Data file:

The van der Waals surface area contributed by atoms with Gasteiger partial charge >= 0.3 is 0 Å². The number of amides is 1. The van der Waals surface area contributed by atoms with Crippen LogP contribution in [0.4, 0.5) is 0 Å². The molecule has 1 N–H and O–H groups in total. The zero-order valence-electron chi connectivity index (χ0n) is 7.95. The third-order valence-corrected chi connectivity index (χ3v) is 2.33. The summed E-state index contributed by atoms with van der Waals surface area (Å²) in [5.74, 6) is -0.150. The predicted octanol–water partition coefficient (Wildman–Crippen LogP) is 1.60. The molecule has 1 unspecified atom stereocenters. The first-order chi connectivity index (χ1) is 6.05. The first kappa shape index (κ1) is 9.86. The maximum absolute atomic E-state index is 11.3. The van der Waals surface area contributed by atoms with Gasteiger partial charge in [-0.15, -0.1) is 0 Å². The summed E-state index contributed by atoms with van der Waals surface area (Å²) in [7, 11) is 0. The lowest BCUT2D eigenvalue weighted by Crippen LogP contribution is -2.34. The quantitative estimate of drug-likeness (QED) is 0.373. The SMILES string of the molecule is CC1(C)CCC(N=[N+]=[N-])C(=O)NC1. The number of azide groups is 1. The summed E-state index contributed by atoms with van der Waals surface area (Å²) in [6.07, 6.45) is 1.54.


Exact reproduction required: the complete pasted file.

The van der Waals surface area contributed by atoms with Gasteiger partial charge >= 0.3 is 0 Å². The number of amides is 1. The van der Waals surface area contributed by atoms with Crippen LogP contribution in [0.4, 0.5) is 0 Å². The molecule has 1 N–H and O–H groups in total. The zero-order valence-electron chi connectivity index (χ0n) is 7.95. The third-order valence-corrected chi connectivity index (χ3v) is 2.33. The summed E-state index contributed by atoms with van der Waals surface area (Å²) in [5.74, 6) is -0.150. The predicted octanol–water partition coefficient (Wildman–Crippen LogP) is 1.60. The molecule has 1 unspecified atom stereocenters. The first-order chi connectivity index (χ1) is 6.05. The first kappa shape index (κ1) is 9.86. The maximum absolute atomic E-state index is 11.3. The van der Waals surface area contributed by atoms with Gasteiger partial charge in [-0.15, -0.1) is 0 Å². The summed E-state index contributed by atoms with van der Waals surface area (Å²) in [7, 11) is 0. The lowest BCUT2D eigenvalue weighted by Crippen LogP contribution is -2.34. The quantitative estimate of drug-likeness (QED) is 0.373. The SMILES string of the molecule is CC1(C)CCC(N=[N+]=[N-])C(=O)NC1. The number of azide groups is 1. The summed E-state index contributed by atoms with van der Waals surface area (Å²) in [6.07, 6.45) is 1.54.